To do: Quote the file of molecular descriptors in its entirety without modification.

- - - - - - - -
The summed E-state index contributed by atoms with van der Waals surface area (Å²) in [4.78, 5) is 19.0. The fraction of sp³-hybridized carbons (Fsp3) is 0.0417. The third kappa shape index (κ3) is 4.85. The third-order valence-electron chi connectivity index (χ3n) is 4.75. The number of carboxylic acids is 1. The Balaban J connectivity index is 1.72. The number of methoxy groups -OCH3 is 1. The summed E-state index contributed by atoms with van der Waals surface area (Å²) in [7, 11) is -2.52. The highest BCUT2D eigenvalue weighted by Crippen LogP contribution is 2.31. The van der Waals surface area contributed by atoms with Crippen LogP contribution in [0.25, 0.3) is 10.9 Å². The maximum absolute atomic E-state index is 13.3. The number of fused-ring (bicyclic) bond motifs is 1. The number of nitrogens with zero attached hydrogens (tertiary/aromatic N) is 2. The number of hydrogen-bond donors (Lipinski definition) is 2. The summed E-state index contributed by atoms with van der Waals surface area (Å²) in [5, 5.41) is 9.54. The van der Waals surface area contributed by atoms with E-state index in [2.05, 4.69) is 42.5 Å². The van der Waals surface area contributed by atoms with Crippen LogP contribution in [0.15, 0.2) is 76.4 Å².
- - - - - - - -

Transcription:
The summed E-state index contributed by atoms with van der Waals surface area (Å²) in [4.78, 5) is 19.0. The fraction of sp³-hybridized carbons (Fsp3) is 0.0417. The third kappa shape index (κ3) is 4.85. The third-order valence-electron chi connectivity index (χ3n) is 4.75. The number of carboxylic acids is 1. The Balaban J connectivity index is 1.72. The number of methoxy groups -OCH3 is 1. The summed E-state index contributed by atoms with van der Waals surface area (Å²) in [7, 11) is -2.52. The highest BCUT2D eigenvalue weighted by Crippen LogP contribution is 2.31. The van der Waals surface area contributed by atoms with Crippen LogP contribution in [0.25, 0.3) is 10.9 Å². The maximum absolute atomic E-state index is 13.3. The number of fused-ring (bicyclic) bond motifs is 1. The number of nitrogens with zero attached hydrogens (tertiary/aromatic N) is 2. The number of hydrogen-bond donors (Lipinski definition) is 2. The summed E-state index contributed by atoms with van der Waals surface area (Å²) in [5, 5.41) is 9.54. The van der Waals surface area contributed by atoms with E-state index in [2.05, 4.69) is 42.5 Å². The van der Waals surface area contributed by atoms with Crippen LogP contribution in [0.15, 0.2) is 76.4 Å².